I haue no tyme to inlarge upon this subiect or to conceiue a formall & Regular discourse; but the thoughts which thus [catchword: fall into? MS torn]
[3/3/31B]

fall into my mind I impart unto yow that yow may giue them as hints unto others who of themselues will bee able to inlarge them either to the houses, or to such as can swaye the Counsells of leading men in the houses. [))? inserted in connection with extract being taken?]
yesterday I was engaged in our Catecheticall matters to ripen some things by ioint deliberation with my fellow labourers; perhaps the next weeke wee shall bee able to send yow some thinges to bee printed for our use according to the modell of proceeding which in my last I described unto yow: & if that cannot bee so soone reddie, yow may confidently expect something concerning the teaching of Logicke, & the use of Reason in yong beginners as yow did desire in english.
I thank yow for all the particulars of yowr letters to which I cannot now speake, nor is it needfull: only I am gladde that Mr. Reynolds is made Choise off to bee vice Chancelour of Oxford; hee is a man of learning eminent in parts; solid in iudgment, Godly wise & knowen in the lawes & Constitutions of the state, & euery waye qualified for such a place & I am persuaded will bee a reall favourer of public [designes? MS torn] yow haue acquaintance with him; if yow take an opportunitie to see him, & occasionally tell him that I doe [congratulate? MS torn] him heartily in the places, to which hee is appointed; I suppose hee will take it well. in aurem tamen dicendum; quod cum grano salis dispensanda sint erga illum. Cogitata nostra quibus reformationem scientiarum molimur: omnes non [capiunt? MS torn] omnia: but generall good motions such as this is of the trade of Learning, of Practicall Divinitie, of furthering Peace & Moderation, & such like may without all scrupule bee imparted.
the bibles wherof yow haue sent me some pages are indifferently well printed; if they bee correctly printed all will bee well if it is free for euery one to print them, it is likely they will bee cheaper, but what course may bee, or is taken for the [correctnes? MS torn] of the printing I would haue yow to enquire: in holland some small bibles haue beene printed heretofore but most shamefully vicious to the dishonour of God & religion; therefore the [correctum? MS torn] is to bee lookt unto.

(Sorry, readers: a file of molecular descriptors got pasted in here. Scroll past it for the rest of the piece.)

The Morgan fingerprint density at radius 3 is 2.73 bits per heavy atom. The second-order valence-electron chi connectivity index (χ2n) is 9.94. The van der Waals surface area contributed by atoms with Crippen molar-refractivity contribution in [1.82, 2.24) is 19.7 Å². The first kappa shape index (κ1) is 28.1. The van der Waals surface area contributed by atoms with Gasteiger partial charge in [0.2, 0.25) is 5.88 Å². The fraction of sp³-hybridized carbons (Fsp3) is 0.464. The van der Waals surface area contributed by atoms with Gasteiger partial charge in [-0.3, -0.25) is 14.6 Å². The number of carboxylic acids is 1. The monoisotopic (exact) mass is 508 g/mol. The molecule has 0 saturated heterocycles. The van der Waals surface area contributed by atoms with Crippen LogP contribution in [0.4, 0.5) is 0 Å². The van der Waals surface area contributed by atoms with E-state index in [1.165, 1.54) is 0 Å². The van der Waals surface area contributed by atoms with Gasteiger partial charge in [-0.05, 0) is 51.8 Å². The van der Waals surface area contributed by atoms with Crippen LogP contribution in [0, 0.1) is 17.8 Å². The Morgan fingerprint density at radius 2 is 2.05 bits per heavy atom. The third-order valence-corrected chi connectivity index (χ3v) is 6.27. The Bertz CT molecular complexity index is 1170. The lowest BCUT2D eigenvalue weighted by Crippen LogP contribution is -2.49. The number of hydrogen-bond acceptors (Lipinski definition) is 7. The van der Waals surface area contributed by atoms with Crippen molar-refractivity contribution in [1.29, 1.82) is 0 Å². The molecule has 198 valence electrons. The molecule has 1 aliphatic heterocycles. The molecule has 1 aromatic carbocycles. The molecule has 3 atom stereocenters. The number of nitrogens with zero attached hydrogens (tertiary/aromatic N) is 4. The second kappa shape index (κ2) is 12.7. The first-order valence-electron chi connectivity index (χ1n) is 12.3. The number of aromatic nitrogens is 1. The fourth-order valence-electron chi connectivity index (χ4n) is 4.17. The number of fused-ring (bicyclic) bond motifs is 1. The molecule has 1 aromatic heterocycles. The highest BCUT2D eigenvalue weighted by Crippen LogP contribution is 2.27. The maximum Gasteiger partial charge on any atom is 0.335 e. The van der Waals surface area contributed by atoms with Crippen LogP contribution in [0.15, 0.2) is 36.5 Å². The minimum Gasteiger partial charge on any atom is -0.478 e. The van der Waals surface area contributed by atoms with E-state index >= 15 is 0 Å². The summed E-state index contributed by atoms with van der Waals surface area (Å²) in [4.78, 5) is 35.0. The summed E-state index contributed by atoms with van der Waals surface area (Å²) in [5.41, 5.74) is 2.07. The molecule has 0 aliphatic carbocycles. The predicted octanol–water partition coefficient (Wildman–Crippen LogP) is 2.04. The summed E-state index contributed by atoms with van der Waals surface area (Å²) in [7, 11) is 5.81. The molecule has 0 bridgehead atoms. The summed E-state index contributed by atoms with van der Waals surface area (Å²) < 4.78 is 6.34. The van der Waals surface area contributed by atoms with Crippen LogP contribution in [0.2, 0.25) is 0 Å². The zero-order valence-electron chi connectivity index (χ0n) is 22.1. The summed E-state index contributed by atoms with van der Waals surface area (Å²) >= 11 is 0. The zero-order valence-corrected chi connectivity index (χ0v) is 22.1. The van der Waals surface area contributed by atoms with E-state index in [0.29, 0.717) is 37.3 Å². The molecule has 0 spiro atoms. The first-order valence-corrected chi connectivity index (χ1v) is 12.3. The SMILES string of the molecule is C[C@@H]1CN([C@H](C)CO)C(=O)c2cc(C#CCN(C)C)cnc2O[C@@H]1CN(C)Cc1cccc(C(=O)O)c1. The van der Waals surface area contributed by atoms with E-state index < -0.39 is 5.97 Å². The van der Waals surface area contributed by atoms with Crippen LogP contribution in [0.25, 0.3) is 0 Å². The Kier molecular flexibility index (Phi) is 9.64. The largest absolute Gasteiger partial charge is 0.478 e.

my wife & I thank yow for the Recepts of the liquor [Saturni? MS edge] thanke Mr. Worsley from us; if my wife or I can settle so as to apply our selues for the making of those that medicine wee will not bee backward to improoue the use of it to the good of many: our present care is to order our owne soules & the soules of those with whom wee are here to bee conversant if wee can find the Kingdome of heauen wee hope the rest [left margin:] will not bee wanting in due tyme. The Lord direct us in the waye to profit in all thinges, & to make all outward intendements subseruient to more eminent uses then what they reach unto in respect of the Body. I must breake of & commending yow to the Grace of God rest
                            Yowr entirely deuoted freind
Winton this 25. Aug.               in Christ to serue yow
    1646.                                       Iohn Dury
My humble seruice and respects to Sir William Waller; to whom I haue nothing of moment to write. item to Mr Sollicitor; & Mr. Sadler, & Dr. Coke when yow write to them. I sought yesterday Sir Cheneys letter looking ouer other papers the [greatest?] part of the morning from [6? MS torn] till [12c?] but could not find [it.? MS torn]